Back in 2013, Curt Freed and Robert Ingersoll were engaged to be married. Ingersoll remembers it was on a Friday, his birthday, when he asked the couple's long-time florist, Arlene's Flowers, to do arrangements for their upcoming wedding.
"We had gone to Arlene's for many years and enjoyed her service. She did a great job for us. So it was just natural for us to go there and have her do our flowers," Ingersoll says.
So when the shop's owner, Barronelle Stutzman, said no, it took a while for the refusal to sink in. Freed says they told more people that night and over the next few days. Most of their friends were shocked.
"It feels incredibly marginalized to have essentially been turned away for who we are and who we love," Freed says.
The couple sued, arguing it was unlawful discrimination. The county superior court took up the case and the judge ruled in the couple's favor. The shop owner appealed. On Tuesday, the Washington State Supreme Court took up the case.
"All Americans should be free to peacefully live and operate consistent with their convictions without threat of government punishment," says Kerri Kupec, one of Stutzman's lawyers from the Arizona-based group Alliance Defending Freedom. She argues Stutzman is an artist and creating an arrangement specifically for a gay couple's wedding is against the florist's religious beliefs.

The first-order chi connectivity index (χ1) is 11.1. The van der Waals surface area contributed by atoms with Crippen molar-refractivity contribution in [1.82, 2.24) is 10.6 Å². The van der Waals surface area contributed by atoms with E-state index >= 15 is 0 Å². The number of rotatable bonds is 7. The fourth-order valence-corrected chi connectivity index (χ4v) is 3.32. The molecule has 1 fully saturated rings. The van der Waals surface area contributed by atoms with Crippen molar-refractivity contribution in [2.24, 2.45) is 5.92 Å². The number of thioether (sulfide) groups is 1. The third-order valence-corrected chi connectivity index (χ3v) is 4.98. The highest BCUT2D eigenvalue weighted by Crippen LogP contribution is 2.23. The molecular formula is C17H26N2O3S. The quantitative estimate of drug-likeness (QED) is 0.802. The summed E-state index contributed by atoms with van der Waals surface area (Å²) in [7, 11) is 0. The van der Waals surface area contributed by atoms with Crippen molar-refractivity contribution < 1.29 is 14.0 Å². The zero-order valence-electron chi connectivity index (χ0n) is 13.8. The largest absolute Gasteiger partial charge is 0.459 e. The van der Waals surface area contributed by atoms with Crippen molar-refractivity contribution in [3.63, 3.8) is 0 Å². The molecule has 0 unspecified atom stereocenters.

"Under this kind of rationale that's happening in Washington state, a gay singer could be forced by the government to perform at a religious conference that is promoting marriage as a man-woman union," she says.
In addition to the couple's case against Arlene's Flowers, Bob Ferguson, Washington state's attorney general, is also bringing a broader anti-discrimination case against the florist. It's being heard at the same time as the couple's case. Ferguson says that in 2006, the state expanded its anti-discrimination law. That made turning away customers based on sexual-orientation unlawful — just like it's unlawful to turn away customers based on gender, religion or race.
"I'm Catholic, for example. If I go to a restaurant to celebrate the first communion of my young twins with my wife, the restaurant owner shouldn't be able to say, 'I'm sorry, Bob, we do not serve Catholics,' " he says.
Back in 2014, the U.S. Supreme Court declined to hear a similar case involving a New Mexico wedding photographer. There, the state Supreme Court ruled it was against the law for a photographer to refuse to document a same-sex commitment ceremony.
Freed and Ingersoll know they could have gone elsewhere for their wedding flowers, but Ingersoll says they wanted to bring this lawsuit to fight discrimination.
"I know that we're on the right side of the law and on the right side of history," he says. "I mean, yeah, we're a little nervous, but I feel good going into it."
Freed and Ingersoll did marry in 2013 without the help of Arlene's Flowers. The florist is still in business, just not doing any weddings.